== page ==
Matt and Cat\'s Isle of Wight Eating Out Guide
Corner Grill House, Shanklin Corner Grill House, Shanklin
Corner Grill House, Shanklin

One of the things people frequently say to us apart from “It must be great to get free food all the time!” (we don’t), is “Where is a good seafood/vegetarian restaurant?” As far as we know there isn’t currently an exclusively vegetarian restaurant on the Isle of Wight and we wonder whether there is sufficient demand for such a place. Or is it like Radio Three; nice to know it’s there but nobody actually tunes in. Most venues recognise that there is a demand for meat-free food and will have at least one, and sometimes many more, non-meat dishes. But an entirely vegetarian joint? Maybe the Island isn’t quite ready.

Seafood, it could be argued, is more of a chef specialism than vegetarian cooking. It would be unfair to say that veggie meals are all about what you leave out, rather than put in (although that may be the crux of the matter). Whereas fresh fish has to be appropriately procured and its cooking requires a modicum of skill. Cat once witnessed an appalling abuse of a cod fillet. It was flopped unadorned into a lidded pan and ‘poached’ until the soft flaky meaty had been rendered into something akin to the shape and texture of a sanitary towel. It still makes her eyes roll to this day.

You’d think that the Isle of Wight might take a leaf out of Cornwall’s book and become a haven for a-fish-ionados of seafood. For a ‘plaice’ surrounded by sea, there used to be a notable lack of fish restaurants. However, over the past few years, that has changed. Now the Corner Grill House in Shanklin has entered the fray. Promoting itself as a grill (on a corner) one might assume that its menu is dominated by steak and other red meat. There is certainly a good selection of tempting steaks, including fillet at less than twenty quid – a price we haven’t seen on a local menu for a good while. However, it’s not all about the beef. The Corner Grill House has an unexpectedly comprehensive fish and seafood menu; including traditional favourites like sea bass and whitebait and also slightly less common fish such as sardines, tuna and swordfish.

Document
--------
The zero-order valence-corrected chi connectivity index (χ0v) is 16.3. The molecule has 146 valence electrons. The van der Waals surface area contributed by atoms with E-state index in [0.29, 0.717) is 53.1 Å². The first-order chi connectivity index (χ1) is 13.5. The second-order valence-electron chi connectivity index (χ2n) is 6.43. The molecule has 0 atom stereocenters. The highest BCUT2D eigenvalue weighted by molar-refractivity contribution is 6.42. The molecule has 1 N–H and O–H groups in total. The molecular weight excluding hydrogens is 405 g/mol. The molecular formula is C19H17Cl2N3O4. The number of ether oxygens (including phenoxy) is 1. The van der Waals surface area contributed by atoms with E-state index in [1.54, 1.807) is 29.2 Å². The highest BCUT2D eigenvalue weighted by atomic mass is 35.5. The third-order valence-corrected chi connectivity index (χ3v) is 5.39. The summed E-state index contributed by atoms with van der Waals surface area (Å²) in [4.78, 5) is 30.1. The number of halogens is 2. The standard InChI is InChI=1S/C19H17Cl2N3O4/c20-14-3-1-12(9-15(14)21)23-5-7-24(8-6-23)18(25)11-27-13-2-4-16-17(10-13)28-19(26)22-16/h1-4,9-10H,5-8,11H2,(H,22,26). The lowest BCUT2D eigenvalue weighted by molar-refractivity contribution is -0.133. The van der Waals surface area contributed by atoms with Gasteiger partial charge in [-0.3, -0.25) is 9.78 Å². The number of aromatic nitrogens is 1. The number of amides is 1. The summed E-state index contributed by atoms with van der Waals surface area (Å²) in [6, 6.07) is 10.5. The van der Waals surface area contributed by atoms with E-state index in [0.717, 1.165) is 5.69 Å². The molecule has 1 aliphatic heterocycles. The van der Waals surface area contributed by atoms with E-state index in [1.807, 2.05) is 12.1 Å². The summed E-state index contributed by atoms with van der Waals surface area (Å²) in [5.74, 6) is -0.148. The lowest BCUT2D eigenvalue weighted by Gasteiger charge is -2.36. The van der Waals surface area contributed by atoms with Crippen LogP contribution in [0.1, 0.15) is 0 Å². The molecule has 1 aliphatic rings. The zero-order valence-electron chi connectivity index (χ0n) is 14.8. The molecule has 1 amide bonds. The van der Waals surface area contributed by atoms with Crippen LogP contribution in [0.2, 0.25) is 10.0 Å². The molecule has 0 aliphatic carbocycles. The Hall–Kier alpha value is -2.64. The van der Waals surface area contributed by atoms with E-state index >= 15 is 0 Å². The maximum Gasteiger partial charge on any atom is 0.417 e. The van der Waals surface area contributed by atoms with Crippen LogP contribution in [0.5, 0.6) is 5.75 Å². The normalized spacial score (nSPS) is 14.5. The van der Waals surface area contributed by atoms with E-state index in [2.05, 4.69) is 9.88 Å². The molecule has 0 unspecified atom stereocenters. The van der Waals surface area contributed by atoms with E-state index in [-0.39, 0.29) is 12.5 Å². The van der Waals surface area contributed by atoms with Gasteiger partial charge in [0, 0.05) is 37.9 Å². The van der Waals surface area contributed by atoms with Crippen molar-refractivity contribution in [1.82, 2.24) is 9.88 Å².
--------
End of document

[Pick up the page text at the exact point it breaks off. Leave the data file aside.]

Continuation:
Matt almost volunteered for the mighty mixed fish grill which, at £25, looked almost too impressive even for him. Instead he chose the slightly more modest mixed fried fish: calamari, whitebait, sardines and prawns. This was exactly as promised – a vast platter bearing more fried fish than Matt could actually eat. With chips, dips, a bowl of roast veg and a token bit of salad; this was seafood at its most basic and satisfying. If the whitebait of was of the orange breaded variety, the calamari was moist and soft, and the sardines were satisfyingly intense and oily, as they should be.

Matt and Cat’s bill
Mixed fried fish £14.95
Seabass fillets £15.95
Total £30.90

Cat, at first tempted by the fillet steak, considered the fish menu and all thoughts of red meat went out of her mind. Tuna steak is rather marvellous, a good meaty substitute for your actual cow but, in the end she was lured by the sea bass fillet with lemon, white wine and garlic sauce. This dish was right up Cat’s street; a brace of soft white fillets were enveloped in a tangy lemony sauce, with spinach-wrapped rosemary providing an aromatic accompaniment. It was delicious. If the fish wasn’t enough the vegetables were superior to any that Cat had eaten in a restaurant for a long while. The side dishes were presented pub-style; a bowl of thick-cut chips and the mixed vegetables. The vegetables were firm and had been seared in butter giving the cauliflower, particularly, a slight sweetness that Cat couldn’t get enough of. So much so that she swapped some of her extremely agreeable chips for a delve in Matt’s veg bowl.